Has the Motorola Purchase Made Google a Bigger Target for Lawsuits?

When Google first announced their purchase of Motorola Mobility, the web and the legal community alike were abuzz with talk about how Google’s intent was to lessen the likelihood of lawsuits against them. Most believe that the acquisition was primarily so that Google could gain the numerous patents held by Motorola, helping to stave off the constant onslaught of patent infringement lawsuits Google seems inundated with already. By adding the Motorola patent portfolio, which includes 17,000 active patents and 7,500 pending patents, Google is helping to protect their Android line.

But many believe that even though this move may help protect Google against patent lawsuits with their Android phones, the move will actually prove to make Google an even bigger target for lawsuits than it already was. It is certainly worth noting that the move is very unlikely to help in Google’s ongoing antitrust investigation from the FTC, but that may be just the beginning of the company’s new legal woes. While the FTC is looking to determine if Google is keeping Android manufacturing partners from using services from rival operating systems, such as Apple and Microsoft, the new concern is that Google will favor Motorola in terms of Android development.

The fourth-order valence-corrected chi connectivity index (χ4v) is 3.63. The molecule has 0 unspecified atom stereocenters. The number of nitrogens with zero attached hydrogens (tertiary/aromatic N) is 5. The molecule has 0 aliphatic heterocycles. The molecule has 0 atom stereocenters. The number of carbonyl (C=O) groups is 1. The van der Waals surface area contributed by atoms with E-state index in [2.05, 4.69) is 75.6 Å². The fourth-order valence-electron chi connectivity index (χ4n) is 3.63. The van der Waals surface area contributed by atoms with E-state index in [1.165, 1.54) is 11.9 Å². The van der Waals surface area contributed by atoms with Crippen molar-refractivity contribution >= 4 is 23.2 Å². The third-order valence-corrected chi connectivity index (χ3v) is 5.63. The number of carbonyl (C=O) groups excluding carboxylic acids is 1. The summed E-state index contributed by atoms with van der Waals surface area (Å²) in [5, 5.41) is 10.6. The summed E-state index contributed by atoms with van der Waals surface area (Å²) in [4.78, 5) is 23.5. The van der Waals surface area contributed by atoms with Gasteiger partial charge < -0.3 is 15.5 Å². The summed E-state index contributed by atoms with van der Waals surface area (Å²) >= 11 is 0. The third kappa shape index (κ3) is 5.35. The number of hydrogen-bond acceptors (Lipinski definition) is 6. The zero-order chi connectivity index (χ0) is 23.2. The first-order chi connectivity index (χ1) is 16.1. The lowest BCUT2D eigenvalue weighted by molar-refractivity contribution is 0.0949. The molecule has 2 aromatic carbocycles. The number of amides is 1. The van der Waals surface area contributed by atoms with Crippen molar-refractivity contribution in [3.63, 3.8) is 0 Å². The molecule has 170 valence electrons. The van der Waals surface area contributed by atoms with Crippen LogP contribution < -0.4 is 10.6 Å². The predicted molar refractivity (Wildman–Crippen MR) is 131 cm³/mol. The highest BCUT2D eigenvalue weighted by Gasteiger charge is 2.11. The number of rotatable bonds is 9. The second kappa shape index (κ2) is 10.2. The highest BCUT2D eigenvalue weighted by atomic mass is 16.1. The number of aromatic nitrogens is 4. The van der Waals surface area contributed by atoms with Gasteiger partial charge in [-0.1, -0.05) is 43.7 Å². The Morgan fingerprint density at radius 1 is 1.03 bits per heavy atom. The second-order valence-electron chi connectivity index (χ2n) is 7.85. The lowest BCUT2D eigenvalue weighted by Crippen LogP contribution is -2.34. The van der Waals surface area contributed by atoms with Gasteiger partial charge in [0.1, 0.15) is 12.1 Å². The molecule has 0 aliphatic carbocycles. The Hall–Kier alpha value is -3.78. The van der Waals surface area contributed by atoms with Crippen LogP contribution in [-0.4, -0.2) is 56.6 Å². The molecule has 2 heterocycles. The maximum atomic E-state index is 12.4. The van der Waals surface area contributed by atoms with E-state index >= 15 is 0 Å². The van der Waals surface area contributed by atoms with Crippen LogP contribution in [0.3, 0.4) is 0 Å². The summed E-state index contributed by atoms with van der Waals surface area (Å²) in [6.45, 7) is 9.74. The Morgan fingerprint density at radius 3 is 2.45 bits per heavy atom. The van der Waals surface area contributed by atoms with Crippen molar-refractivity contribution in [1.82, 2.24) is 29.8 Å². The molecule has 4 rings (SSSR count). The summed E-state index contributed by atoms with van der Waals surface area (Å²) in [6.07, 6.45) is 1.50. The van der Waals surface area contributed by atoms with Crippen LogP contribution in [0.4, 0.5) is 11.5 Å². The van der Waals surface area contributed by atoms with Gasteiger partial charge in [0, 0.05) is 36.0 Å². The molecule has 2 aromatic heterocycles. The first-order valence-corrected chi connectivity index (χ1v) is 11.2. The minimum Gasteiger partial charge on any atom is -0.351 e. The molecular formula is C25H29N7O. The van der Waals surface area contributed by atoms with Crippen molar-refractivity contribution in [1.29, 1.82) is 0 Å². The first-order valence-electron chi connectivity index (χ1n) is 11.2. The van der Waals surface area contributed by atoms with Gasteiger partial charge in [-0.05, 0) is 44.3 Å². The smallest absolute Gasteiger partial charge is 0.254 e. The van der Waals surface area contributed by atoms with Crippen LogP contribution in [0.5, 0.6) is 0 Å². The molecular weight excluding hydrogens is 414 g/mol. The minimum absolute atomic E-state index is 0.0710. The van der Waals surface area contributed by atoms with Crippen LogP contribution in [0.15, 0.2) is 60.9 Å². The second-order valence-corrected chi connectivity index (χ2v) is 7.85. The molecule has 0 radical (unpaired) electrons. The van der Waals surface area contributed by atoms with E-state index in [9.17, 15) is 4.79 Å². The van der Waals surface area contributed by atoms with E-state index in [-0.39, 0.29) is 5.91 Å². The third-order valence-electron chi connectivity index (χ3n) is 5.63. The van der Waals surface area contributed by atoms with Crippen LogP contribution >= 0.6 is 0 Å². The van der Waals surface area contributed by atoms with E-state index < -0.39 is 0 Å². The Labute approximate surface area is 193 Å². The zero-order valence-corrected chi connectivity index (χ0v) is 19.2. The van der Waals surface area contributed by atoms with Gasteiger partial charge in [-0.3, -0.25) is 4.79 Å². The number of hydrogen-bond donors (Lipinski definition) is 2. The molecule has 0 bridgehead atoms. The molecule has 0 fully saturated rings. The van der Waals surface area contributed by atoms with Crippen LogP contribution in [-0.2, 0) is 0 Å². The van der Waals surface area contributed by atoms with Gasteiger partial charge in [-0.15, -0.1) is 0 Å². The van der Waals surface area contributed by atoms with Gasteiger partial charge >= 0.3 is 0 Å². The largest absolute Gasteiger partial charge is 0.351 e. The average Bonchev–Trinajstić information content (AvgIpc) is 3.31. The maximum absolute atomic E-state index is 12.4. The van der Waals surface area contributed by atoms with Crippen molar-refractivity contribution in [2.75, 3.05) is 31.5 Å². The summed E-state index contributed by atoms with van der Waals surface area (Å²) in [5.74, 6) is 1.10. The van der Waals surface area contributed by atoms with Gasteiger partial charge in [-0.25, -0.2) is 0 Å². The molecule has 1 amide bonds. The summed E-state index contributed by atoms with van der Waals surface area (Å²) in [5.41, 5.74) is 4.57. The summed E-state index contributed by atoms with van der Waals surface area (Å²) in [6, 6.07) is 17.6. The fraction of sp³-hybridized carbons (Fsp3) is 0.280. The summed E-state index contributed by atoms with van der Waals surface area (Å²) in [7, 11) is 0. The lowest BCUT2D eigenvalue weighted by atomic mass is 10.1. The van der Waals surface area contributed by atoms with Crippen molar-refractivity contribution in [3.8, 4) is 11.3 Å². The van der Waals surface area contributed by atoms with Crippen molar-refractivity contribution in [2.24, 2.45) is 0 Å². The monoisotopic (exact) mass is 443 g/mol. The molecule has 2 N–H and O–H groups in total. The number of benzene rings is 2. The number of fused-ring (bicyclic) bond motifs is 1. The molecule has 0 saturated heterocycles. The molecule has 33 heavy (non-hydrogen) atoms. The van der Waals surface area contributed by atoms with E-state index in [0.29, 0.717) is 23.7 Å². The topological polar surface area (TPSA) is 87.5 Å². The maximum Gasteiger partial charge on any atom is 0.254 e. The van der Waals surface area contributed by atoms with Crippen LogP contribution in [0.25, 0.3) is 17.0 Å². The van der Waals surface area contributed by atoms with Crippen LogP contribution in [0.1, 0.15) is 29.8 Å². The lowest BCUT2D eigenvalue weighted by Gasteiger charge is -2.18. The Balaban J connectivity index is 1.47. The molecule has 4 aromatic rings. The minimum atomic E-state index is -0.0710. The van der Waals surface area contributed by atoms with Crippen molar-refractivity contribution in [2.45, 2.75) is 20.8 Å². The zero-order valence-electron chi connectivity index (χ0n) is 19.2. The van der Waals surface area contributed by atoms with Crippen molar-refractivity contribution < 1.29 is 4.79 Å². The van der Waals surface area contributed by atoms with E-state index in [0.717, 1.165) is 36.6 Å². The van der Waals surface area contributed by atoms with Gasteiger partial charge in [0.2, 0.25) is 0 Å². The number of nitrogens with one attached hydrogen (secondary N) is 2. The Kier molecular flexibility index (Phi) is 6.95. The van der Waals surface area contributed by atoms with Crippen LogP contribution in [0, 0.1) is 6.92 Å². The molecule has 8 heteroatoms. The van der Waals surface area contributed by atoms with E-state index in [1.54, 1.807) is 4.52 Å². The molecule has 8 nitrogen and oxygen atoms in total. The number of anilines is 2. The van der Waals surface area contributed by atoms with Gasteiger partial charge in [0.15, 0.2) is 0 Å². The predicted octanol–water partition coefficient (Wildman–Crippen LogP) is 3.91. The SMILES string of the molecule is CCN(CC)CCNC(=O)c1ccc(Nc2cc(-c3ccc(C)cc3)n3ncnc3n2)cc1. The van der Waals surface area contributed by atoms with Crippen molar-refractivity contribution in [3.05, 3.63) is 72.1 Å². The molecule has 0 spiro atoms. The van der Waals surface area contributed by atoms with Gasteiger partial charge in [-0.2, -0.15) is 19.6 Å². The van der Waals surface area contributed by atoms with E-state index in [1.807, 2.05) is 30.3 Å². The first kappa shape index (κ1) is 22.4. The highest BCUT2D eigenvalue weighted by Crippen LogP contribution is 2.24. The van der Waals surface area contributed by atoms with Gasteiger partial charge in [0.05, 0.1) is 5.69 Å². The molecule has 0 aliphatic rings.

Google was quick to make a statement when the Motorola Mobility acquisition occurred that they would continue to be committed to all of the smartphone partners working on devices using the Android platform. The question, however, is whether the company will end up making good on their promise that Motorola will receive no special treatment. While Google is still promising manufacturers a level playing field and full Google support, the question is whether they will make good on this or whether they are looking to find a way to go back on these promises and give control to Motorola.

The longstanding concern that the Android OS forces owners of these devices to use Google services is one that the FTC was already looking into heavily, and now with the likelihood that Google will own both the hardware and the software, these investigations are likely to get much more intense. This could spell a number of lawsuits for Google down the line, ranging from antitrust suits to deceptive business practices, anticompetitive practices, and more. Everyone from handset manufacturers to app developers and even consumers may find ground to gain a share of the Google pie depending on how the company chooses to make use of their newly acquired company.

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